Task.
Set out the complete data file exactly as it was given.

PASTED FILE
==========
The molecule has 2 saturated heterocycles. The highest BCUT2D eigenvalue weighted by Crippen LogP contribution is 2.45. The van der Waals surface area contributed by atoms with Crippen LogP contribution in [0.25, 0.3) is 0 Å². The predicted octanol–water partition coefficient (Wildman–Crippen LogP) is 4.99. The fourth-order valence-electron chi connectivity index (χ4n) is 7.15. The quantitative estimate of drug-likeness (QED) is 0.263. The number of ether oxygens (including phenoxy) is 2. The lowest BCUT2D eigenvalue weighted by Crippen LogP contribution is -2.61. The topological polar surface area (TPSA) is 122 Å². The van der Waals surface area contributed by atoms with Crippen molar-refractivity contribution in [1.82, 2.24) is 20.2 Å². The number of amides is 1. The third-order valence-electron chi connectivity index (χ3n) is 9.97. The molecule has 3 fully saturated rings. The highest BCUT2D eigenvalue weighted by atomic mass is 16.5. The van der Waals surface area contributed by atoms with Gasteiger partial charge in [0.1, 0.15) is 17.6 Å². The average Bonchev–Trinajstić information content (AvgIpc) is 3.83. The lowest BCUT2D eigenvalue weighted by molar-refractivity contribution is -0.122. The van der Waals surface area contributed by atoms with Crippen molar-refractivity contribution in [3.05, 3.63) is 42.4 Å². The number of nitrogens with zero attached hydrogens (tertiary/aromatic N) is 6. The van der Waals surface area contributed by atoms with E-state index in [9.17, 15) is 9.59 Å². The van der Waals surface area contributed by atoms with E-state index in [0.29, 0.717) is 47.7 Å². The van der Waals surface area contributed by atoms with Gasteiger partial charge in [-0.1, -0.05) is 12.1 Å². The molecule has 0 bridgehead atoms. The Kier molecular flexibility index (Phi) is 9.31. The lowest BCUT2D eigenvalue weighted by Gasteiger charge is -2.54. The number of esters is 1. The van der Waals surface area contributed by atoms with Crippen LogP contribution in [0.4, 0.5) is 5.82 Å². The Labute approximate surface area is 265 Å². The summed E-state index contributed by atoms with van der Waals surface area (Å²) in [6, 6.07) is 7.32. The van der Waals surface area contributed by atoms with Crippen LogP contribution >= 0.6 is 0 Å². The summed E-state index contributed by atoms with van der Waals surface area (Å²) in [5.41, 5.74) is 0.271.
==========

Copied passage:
The molecule has 2 saturated heterocycles. The highest BCUT2D eigenvalue weighted by Crippen LogP contribution is 2.45. The van der Waals surface area contributed by atoms with Crippen LogP contribution in [0.25, 0.3) is 0 Å². The predicted octanol–water partition coefficient (Wildman–Crippen LogP) is 4.99. The fourth-order valence-electron chi connectivity index (χ4n) is 7.15. The quantitative estimate of drug-likeness (QED) is 0.263. The number of ether oxygens (including phenoxy) is 2. The lowest BCUT2D eigenvalue weighted by Crippen LogP contribution is -2.61. The topological polar surface area (TPSA) is 122 Å². The van der Waals surface area contributed by atoms with Crippen molar-refractivity contribution in [1.82, 2.24) is 20.2 Å². The number of amides is 1. The third-order valence-electron chi connectivity index (χ3n) is 9.97. The molecule has 3 fully saturated rings. The highest BCUT2D eigenvalue weighted by atomic mass is 16.5. The van der Waals surface area contributed by atoms with Gasteiger partial charge in [0.1, 0.15) is 17.6 Å². The average Bonchev–Trinajstić information content (AvgIpc) is 3.83. The lowest BCUT2D eigenvalue weighted by molar-refractivity contribution is -0.122. The van der Waals surface area contributed by atoms with Crippen molar-refractivity contribution in [3.05, 3.63) is 42.4 Å². The number of nitrogens with zero attached hydrogens (tertiary/aromatic N) is 6. The van der Waals surface area contributed by atoms with E-state index in [9.17, 15) is 9.59 Å². The van der Waals surface area contributed by atoms with E-state index in [0.29, 0.717) is 47.7 Å². The van der Waals surface area contributed by atoms with Gasteiger partial charge in [-0.1, -0.05) is 12.1 Å². The molecule has 0 bridgehead atoms. The Kier molecular flexibility index (Phi) is 9.31. The lowest BCUT2D eigenvalue weighted by Gasteiger charge is -2.54. The number of esters is 1. The van der Waals surface area contributed by atoms with Crippen LogP contribution in [0.4, 0.5) is 5.82 Å². The Labute approximate surface area is 265 Å². The summed E-state index contributed by atoms with van der Waals surface area (Å²) in [6, 6.07) is 7.32. The van der Waals surface area contributed by atoms with Crippen LogP contribution >= 0.6 is 0 Å². The summed E-state index contributed by atoms with van der Waals surface area (Å²) in [5.41, 5.74) is 0.271.